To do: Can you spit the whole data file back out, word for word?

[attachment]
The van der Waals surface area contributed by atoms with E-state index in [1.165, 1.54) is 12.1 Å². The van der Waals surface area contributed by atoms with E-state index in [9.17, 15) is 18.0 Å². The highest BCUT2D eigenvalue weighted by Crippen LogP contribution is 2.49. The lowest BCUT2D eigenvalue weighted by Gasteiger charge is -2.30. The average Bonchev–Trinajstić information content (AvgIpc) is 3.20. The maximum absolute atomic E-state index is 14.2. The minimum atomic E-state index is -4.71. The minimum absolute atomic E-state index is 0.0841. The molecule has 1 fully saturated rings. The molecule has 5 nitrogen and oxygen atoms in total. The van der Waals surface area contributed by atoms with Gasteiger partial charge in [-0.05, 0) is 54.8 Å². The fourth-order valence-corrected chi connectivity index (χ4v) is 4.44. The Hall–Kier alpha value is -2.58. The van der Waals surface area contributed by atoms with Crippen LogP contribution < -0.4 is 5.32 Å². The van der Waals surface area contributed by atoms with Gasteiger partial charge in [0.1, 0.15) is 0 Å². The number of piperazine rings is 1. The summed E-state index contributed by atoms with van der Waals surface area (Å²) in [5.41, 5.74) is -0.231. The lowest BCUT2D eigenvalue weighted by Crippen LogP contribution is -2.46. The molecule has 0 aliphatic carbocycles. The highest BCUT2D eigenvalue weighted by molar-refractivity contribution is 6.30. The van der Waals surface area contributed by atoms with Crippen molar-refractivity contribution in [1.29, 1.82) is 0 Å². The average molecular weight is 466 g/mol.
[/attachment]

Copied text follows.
The van der Waals surface area contributed by atoms with E-state index in [1.165, 1.54) is 12.1 Å². The van der Waals surface area contributed by atoms with E-state index in [9.17, 15) is 18.0 Å². The highest BCUT2D eigenvalue weighted by Crippen LogP contribution is 2.49. The lowest BCUT2D eigenvalue weighted by Gasteiger charge is -2.30. The average Bonchev–Trinajstić information content (AvgIpc) is 3.20. The maximum absolute atomic E-state index is 14.2. The minimum atomic E-state index is -4.71. The minimum absolute atomic E-state index is 0.0841. The molecule has 1 fully saturated rings. The molecule has 5 nitrogen and oxygen atoms in total. The van der Waals surface area contributed by atoms with Gasteiger partial charge in [-0.05, 0) is 54.8 Å². The fourth-order valence-corrected chi connectivity index (χ4v) is 4.44. The Hall–Kier alpha value is -2.58. The van der Waals surface area contributed by atoms with Crippen LogP contribution < -0.4 is 5.32 Å². The van der Waals surface area contributed by atoms with Gasteiger partial charge in [0.1, 0.15) is 0 Å². The number of piperazine rings is 1. The summed E-state index contributed by atoms with van der Waals surface area (Å²) in [5.41, 5.74) is -0.231. The lowest BCUT2D eigenvalue weighted by Crippen LogP contribution is -2.46. The molecule has 0 aliphatic carbocycles. The highest BCUT2D eigenvalue weighted by molar-refractivity contribution is 6.30. The van der Waals surface area contributed by atoms with Crippen molar-refractivity contribution in [1.29, 1.82) is 0 Å². The average molecular weight is 466 g/mol.